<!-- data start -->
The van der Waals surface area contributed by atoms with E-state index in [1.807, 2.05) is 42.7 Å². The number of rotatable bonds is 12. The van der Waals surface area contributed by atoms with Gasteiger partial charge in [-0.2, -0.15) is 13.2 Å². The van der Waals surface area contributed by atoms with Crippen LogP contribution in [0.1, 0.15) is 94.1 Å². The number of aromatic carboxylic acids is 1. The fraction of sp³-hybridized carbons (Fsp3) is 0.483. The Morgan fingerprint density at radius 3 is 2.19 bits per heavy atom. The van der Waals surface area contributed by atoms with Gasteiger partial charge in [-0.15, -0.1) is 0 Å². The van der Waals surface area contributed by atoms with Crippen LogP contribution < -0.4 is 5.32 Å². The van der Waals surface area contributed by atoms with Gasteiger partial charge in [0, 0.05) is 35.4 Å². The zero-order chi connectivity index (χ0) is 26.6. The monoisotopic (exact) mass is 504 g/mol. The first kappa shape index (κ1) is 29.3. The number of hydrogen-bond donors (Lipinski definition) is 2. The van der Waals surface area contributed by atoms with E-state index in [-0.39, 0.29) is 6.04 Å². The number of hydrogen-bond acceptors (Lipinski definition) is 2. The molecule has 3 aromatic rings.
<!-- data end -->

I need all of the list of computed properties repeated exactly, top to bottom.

The van der Waals surface area contributed by atoms with E-state index in [1.807, 2.05) is 42.7 Å². The number of rotatable bonds is 12. The van der Waals surface area contributed by atoms with Gasteiger partial charge in [-0.2, -0.15) is 13.2 Å². The van der Waals surface area contributed by atoms with Crippen LogP contribution in [0.1, 0.15) is 94.1 Å². The number of aromatic carboxylic acids is 1. The fraction of sp³-hybridized carbons (Fsp3) is 0.483. The Morgan fingerprint density at radius 3 is 2.19 bits per heavy atom. The van der Waals surface area contributed by atoms with Gasteiger partial charge in [-0.15, -0.1) is 0 Å². The van der Waals surface area contributed by atoms with Crippen LogP contribution < -0.4 is 5.32 Å². The van der Waals surface area contributed by atoms with Gasteiger partial charge in [0, 0.05) is 35.4 Å². The zero-order chi connectivity index (χ0) is 26.6. The monoisotopic (exact) mass is 504 g/mol. The first kappa shape index (κ1) is 29.3. The number of hydrogen-bond donors (Lipinski definition) is 2. The van der Waals surface area contributed by atoms with E-state index in [-0.39, 0.29) is 6.04 Å². The number of hydrogen-bond acceptors (Lipinski definition) is 2. The molecule has 3 aromatic rings.